Calais Campbell Came Back to Chase a Super Bowl

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DE Calais Campbell

For Calais Campbell, the long chase for a Super Bowl ring continues.

It almost happened for Campbell in 2008 as rookie with the Cardinals, but they lost a 27-23 heartbreaker to the Pittsburgh Steelers in Super Bowl XLIII.

Campbell walked off that field 14 years ago certain he'd get another shot to play in football's penultimate game. But he's never been back to the Super Bowl, leaving Campbell with one chapter he wants to write before he closes the book on his potential Hall of Fame career.

Campbell announced his decision that he was going to keep playing while serving as a broadcaster during Super Bowl LVI. A couple days before that, he had texted Ravens General Manager Eric DeCosta telling him he wanted to come back.

"I want to be a champion," Campbell said. "And I think that's a big reason why I feel like Baltimore brought me back. I think we have unfinished business. This team and where we're at, I think we were so close, even though we didn't make the playoffs last year. But if you really watch this team and see how we fought and how we competed, this team is on the cusp of something great, and I just can't wait to go back to battle with my guys."

One of the NFL's most revered players, Campbell is back at mandatory minicamp after re-signing with the Ravens on a two-year deal this offseason. Though the veteran defensive lineman contemplated retirement, it sounds like Campbell was always leaning toward coming back, and Baltimore was where he wanted to be.

"I think it's just smart to always weigh your options and take your time, but I knew when I was making a decision that Baltimore was a great place for me," Campbell said. "This organization and what it represents, who they are, it fits right in line with who I am."

Campbell remains an important part of Baltimore's defensive line that is still taking shape. Veteran defensive end Derek Wolfe was waived Tuesday after reaching an injury settlement and defensive tackle Michael Pierce was not at camp due to a "personal matter." The Ravens feel good about their young defensive line group that includes Justin Madubuike, Broderick Washington and third-round pick Travis Jones, but Campbell's presence remains a key ingredient.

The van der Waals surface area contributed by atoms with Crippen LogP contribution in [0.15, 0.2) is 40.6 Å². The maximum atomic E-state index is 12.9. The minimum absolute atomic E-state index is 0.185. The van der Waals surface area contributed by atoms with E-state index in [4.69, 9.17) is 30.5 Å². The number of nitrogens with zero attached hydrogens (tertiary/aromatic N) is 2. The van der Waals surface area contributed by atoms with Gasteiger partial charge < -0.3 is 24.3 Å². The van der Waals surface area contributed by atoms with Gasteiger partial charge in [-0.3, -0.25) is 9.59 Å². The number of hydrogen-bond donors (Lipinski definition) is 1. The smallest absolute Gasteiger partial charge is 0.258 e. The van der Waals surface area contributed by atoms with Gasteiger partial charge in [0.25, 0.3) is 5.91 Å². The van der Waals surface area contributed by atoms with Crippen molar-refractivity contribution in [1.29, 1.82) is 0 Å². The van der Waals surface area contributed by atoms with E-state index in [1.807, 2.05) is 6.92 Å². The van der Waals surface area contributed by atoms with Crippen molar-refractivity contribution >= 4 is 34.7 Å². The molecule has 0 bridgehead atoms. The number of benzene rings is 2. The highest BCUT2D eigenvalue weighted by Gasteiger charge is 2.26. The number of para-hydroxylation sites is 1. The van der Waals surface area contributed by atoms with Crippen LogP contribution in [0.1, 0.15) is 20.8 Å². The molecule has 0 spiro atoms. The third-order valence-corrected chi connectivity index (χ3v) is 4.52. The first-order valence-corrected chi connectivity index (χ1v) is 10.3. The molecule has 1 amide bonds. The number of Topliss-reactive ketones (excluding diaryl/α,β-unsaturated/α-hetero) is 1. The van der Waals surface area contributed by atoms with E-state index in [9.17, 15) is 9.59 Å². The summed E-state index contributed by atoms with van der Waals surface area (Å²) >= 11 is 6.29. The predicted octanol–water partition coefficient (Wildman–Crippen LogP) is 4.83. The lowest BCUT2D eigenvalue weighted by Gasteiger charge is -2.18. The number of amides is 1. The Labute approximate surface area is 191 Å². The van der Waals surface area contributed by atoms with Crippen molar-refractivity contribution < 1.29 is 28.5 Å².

Campbell played more defensive snaps (617) than any Ravens lineman last season and was Baltimore's highest-graded defensive player by Pro Football Focus. He will turn 36 years old in September, but Campbell isn't playing like it, a proud warrior chasing greatness to the end.

The former NFL Walter Payton Man of the Year has a presence that resonates in the locker room, adding to his value. When players like Madubuike, Washington and Jones want to know how to train, practice or study, they can look no further than Campbell's locker.

"It's massively valuable, because those guys look up to him," Head Coach John Harbaugh said. "These young guys grew up watching Calais Campbell and all these other veteran guys. These are the guys that they watched when they were in high school or even junior high, in some cases – dare we say elementary school, in Calais' case."

The offseason and mandatory minicamps can become a grind for players who reach Campbell's age, but he clearly hasn't lost his passion for the game. As usual, he was one of the loudest players on the practice field Tuesday and the smile on his face reflected how happy he was to be back with his teammates after he did not participate in voluntary OTAs.

Almost every player that Campbell lines up against is younger than him now, but the joy he gets from each practice or game never wanes. That joyful approach is one of Campbell's keys to success, and it's something he's always had.

"God just gave me a pure love for the game," Campbell said. "Ever since I was a kid, I loved football. People always ask me all the time, 'Why not play basketball?' I was like, 'Basketball wasn't even a thought.' I was really good at it, but it was always football since I could remember. I started playing football at 6 [years old], and I had to beg my dad to play. It wasn't like he signed me up; I begged him to play. So, it's always been football."

Even at this stage of his career, Campbell constantly strives to get better. He attended the recent pass rush summit in Las Vegas hosted by Von Miller of the Buffalo Bills, where some of the game's top defensive players shared their techniques.

"I've been going to that for a few years, and it seems like each year it gets a little bit better," Campbell said. "I think it's always cool to get the best in the game together to be able to pick each other's brains. It's weird that I learned new things, just because I've been doing it for so long – stuff that I've never heard, at least."

The hard work that Campbell puts in during the offseason has always paid off. But this season, he wants to achieve his ultimate team goal, winning a Super Bowl with a team that he believes has championship pedigree.

"I feel like it's going to be a challenge, it's going to be hard, but I feel like we have great potential for it," Campbell said. "Hopefully it comes to fruition. We'll see."

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